The E-transformer accelerometer (fig. 3-21) consists of a mass suspended from a calibrated leaf spring in a manner similar to a pendulum. The mass is effectively the armature of an E-transformer of the type used as an error detector in a servo system. The mass of the accelerometer is enclosed within a case that is filled with a damping liquid, which helps keep the pendulum from oscillating. The accelerometer is mounted so that acceleration in only the desired geometrical plane is detected.

Figure 3-21. - E-transformer accelerometer.

Refer to figure 3-21. Notice that when there is no acceleration, the pendulum remains centered and the accelerometer output is zero. However, when there is acceleration the mass or pendulum swings in the direction opposite to that of the acceleration, causing an output from the E-transformer. Since the amplitude of the pendulum's swing is proportional to the amplitude of the acceleration to which it is subjected, the output of the device indicates both the direction and amplitude of the acceleration. This output is within the limits of the equipment and is limited by physical stops.


The outputs of the accelerometers discussed so far are voltages, which are proportional to acceleration. These voltages are assigned scale factors (such as units per volt). The voltage represents the quantity. In many applications there is need for accelerometer output signals to be in digital form, which means that the signal consists of a series of pulses that indicates an actual number. Pulse counting accelerometers satisfy this need. Their pulse output can be supplied directly to computer circuits and other digital logic equipment. A schematic and a pictorial diagram of a pulse counting accelerometer is shown in figure 3-22, view (A) and view (B) .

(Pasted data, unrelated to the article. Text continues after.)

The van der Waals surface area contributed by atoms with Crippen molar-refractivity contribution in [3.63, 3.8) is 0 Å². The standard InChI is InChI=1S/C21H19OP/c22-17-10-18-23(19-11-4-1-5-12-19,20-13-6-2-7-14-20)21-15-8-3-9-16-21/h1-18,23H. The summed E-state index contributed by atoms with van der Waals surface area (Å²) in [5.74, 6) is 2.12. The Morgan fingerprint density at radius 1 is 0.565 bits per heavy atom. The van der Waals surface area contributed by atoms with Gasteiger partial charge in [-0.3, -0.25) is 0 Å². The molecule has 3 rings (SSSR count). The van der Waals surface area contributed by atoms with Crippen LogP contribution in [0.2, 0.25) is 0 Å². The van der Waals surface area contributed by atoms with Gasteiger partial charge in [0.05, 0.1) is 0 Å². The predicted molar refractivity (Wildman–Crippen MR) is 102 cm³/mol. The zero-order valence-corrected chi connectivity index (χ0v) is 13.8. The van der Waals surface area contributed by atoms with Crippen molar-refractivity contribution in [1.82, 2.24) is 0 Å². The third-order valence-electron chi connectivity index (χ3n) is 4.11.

Figure 3-22A. - Pulse counting accelerometer.

Figure 3-22B. - Pulse counting accelerometer.

When velocity remains constant, the brush spring holds the mass at null, and the brush rests on the reset contact of the switch. As acceleration occurs, the tendency of the mass to remain at a constant velocity causes the spring to compress. As the spring compresses, it allows the brush to move off the reset contact. If the acceleration is great enough, the brush will pass over the switch contacts for acceleration levels 1, 2, 3, and 4. These levels are determined by the stiffness of the spring.

As the brush passes over each contact (in a positive direction), an output pulse from each contact is coupled to one of four counters. This advances the counter one-half count. The accelerometer is designed so that as acceleration decreases, the mass tends to assume the new velocity. The counters will not advance the remaining half count until the brush once again touches the reset contact. With this type of pulse output, it is possible to record each time gravity forces have reached a predetermined level.

Q.21 Operation of an accelerometer is based on what physical property? answer.gif (214 bytes)
Q.22 What type of systems primarily use accelerometers?answer.gif (214 bytes)
Q.23 What special requirement is the pulse counting accelerometer designed for? answer.gif (214 bytes)

Privacy Statement - Copyright Information. - Contact Us

Integrated Publishing, Inc.